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Is the church dying? Apparently, that depends on whom you ask. Indeed, the life or death of the church of Jesus Christ that was founded more than 2,000 years ago on the Day of Pentecost is a topic of debate in some evangelical circles.
Ed Stetzer, the president of LifeWay Research, author, speaker, pastor, church planter and missiologist, recently penned an article in Christianity Today entitled, “The State of the Church In America: Hint: It’s Not Dying.” His opening sentence makes it abundantly clear where he stands. There’s no tip toeing around the issue or trying to avoid offending anyone who disagrees.
He says, in five words: “The church is not dying.”
“Yes, the church in the West—the United States included—is in transition right now. But transitioning is not the same as dying, particularly if you hold the belief that Christianity is represented by people who live for Christ, not check ‘Christian’ on a survey form,” Stetzer writes.
“While I believe we need to understand reality inside our ranks, I don’t believe the situation is quite as dire as many are making it out to be. Actually, no serious researcher believes Christianity in America is dying. Not one.”
Steve McSwain begs to differ. McSwain, who describes himself as an award-winning author, speaker, thought leader and spiritual teacher, responded to Stetzer’s article with a snarky question: “Really? What cartoons have you been watching?”
McSwain then points to information from the Hartford Institute of Religion Research citing that more than 40 percent of Americans “say” they go to church weekly. As it turns out, however, he points out, less than 20 percent are actually in church. In other words, he notes, more than 80 percent of Americans are finding more fulfilling things to do on weekends.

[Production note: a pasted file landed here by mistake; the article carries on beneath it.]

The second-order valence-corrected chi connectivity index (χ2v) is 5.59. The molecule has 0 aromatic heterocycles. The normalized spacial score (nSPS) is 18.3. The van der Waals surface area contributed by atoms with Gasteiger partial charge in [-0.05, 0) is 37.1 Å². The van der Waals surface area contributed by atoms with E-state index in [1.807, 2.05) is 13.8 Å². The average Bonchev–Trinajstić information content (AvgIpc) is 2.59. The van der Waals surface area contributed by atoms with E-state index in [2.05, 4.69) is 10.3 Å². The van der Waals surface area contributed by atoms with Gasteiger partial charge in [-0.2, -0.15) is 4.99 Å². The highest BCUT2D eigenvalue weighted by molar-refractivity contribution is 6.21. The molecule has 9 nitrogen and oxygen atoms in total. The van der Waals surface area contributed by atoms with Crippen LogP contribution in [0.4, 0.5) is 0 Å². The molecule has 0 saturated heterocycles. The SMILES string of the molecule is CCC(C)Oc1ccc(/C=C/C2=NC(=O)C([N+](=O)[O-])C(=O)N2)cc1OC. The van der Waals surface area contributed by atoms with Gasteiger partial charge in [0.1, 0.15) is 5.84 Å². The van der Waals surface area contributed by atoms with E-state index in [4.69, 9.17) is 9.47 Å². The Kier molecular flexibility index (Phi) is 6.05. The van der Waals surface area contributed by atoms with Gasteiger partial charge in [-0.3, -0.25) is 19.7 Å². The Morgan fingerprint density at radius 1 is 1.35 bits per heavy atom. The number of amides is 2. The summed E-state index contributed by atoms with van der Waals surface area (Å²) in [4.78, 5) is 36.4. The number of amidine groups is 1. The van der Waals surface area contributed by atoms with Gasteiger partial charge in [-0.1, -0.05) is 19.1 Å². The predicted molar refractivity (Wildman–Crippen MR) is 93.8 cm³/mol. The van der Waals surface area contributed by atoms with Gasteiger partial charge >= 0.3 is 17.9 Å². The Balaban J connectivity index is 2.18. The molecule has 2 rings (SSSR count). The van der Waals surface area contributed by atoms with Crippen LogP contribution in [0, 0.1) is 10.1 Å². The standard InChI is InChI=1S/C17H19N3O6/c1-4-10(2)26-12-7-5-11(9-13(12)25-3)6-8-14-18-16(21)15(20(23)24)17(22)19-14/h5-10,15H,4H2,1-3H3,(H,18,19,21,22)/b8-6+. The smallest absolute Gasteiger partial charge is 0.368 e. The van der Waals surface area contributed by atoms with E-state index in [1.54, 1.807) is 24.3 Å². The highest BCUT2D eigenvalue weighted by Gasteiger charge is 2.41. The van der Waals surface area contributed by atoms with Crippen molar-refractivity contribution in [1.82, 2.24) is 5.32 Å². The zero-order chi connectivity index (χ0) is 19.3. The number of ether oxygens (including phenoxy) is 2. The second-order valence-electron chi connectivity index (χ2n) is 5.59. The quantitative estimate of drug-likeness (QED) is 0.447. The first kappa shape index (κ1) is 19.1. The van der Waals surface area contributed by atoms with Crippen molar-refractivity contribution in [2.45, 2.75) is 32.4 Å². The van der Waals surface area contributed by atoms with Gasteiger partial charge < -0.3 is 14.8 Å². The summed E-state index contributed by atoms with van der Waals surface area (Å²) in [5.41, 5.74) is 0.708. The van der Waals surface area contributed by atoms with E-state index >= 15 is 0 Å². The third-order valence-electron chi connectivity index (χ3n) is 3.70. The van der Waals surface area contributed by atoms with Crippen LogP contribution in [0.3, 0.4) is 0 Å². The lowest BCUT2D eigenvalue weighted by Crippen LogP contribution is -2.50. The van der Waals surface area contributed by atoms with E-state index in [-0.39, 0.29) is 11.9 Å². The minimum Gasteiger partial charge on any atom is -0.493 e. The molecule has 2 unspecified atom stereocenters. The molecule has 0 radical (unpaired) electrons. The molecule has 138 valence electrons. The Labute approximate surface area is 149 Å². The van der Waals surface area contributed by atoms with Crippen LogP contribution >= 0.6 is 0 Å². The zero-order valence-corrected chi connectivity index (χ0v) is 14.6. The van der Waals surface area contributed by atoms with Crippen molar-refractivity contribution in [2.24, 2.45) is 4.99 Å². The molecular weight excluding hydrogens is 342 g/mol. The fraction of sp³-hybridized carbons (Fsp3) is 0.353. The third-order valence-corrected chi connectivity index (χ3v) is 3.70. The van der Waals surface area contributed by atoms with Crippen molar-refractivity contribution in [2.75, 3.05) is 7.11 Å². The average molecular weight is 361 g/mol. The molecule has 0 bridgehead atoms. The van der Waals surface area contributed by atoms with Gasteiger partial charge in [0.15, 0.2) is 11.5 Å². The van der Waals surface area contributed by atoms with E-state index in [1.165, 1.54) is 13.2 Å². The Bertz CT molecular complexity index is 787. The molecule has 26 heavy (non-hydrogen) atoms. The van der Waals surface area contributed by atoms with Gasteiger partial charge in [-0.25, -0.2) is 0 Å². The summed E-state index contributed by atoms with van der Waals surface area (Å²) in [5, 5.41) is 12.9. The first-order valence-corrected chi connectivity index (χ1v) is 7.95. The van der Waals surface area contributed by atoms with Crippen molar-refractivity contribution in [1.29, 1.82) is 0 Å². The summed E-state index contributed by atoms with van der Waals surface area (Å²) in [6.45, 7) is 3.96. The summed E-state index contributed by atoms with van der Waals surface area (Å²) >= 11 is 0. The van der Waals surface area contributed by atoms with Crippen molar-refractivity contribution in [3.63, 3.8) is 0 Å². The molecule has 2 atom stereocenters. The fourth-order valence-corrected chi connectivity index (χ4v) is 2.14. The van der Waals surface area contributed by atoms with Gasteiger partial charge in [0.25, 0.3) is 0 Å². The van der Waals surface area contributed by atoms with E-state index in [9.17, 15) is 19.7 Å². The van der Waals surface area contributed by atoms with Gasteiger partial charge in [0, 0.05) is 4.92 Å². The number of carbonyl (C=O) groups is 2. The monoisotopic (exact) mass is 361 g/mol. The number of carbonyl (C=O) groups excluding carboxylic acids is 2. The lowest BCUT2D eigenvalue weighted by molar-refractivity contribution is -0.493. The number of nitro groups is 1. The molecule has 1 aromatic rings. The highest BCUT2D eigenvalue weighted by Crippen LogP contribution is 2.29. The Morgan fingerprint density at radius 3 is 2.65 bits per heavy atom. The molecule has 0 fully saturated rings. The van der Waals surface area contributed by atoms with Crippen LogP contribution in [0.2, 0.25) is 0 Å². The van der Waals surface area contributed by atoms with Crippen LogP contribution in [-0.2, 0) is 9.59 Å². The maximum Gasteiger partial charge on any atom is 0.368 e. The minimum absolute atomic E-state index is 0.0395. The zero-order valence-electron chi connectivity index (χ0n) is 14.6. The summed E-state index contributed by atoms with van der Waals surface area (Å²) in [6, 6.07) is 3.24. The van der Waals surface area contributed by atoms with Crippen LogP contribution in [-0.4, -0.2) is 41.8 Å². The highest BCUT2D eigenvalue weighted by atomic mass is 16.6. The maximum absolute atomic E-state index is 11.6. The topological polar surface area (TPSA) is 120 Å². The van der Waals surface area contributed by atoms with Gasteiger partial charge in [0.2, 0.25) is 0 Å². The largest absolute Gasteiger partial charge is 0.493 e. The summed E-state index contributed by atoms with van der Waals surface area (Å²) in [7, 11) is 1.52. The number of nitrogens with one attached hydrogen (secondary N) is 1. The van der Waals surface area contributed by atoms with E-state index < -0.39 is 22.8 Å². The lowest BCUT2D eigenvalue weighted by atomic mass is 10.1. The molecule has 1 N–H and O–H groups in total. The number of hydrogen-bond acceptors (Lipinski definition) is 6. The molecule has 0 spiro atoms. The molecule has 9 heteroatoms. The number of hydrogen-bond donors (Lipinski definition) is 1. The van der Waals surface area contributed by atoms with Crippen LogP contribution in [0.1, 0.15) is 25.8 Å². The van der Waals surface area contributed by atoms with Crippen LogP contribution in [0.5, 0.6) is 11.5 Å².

“Furthermore, somewhere between 4,000 and 7,000 churches close their doors every year. Southern Baptist researcher, Thom Rainer, in a recent article entitled ‘13 Issues for Churches in 2013’ puts the estimate higher. He says between 8,000 and 10,000 churches will likely close this year,” he continues. “Between the years 2010 and 2012, more than half of all churches in America added not one new member. Each year, nearly 3 million more previous churchgoers enter the ranks of the ‘religiously unaffiliated’.”
OK, so fewer people are going to church. That’s a sign of the times, if you ask me. But how does that prove that the church is dying? Saying the church is dying—DYING—seems like an anti-biblical perspective. I mean, correct me I have misinterpreted the holy Scriptures, but wasn’t it Jesus who said, “I will build My church, and the gates of Hades shall not prevail against it”? (Matt. 16:18).
I suppose one could argue that the church that’s dying is not the church Christ is building. But, from my perspective, it seems like the church that Christ is not building—that false church that endorses homosexual lifestyles and refuses to otherwise call sin a sin—is thriving in the age of humanism.
There are many reasons why people don’t go to church. Pharaoh is working some of them to near death. Others have been spiritually abused by pastors and don’t want anything to do with the church. Still others are watching televangelists on Sunday mornings because they don’t feel like getting gussied up and driving across town. Yes, sometimes it’s just that simple.
The reasons why people aren’t going to church—or why people are leaving the church—go on and on. But make no mistake. The church of Jesus Christ is not dying. Jesus is still building His true church. That may mean in these last days that there are fewer believers flocking to organized religious buildings, but that doesn’t mean the church is dying. It may mean more are opting for home church or some other alternate form of fellowship in the name of Jesus. And it absolutely means we need to get out on the American mission field and preach the gospel.
“Bad stats and hyperbole do just that—demoralize God's people,” Stetzer concluded. “Today, we need a mobilized mission force in the midst of this mission field. So, it's time to time to work for the sake of the gospel, and to live for the cause of the gospel, not run around proclaiming the sky is falling.”
What's your take? Sound off in the comment box below.
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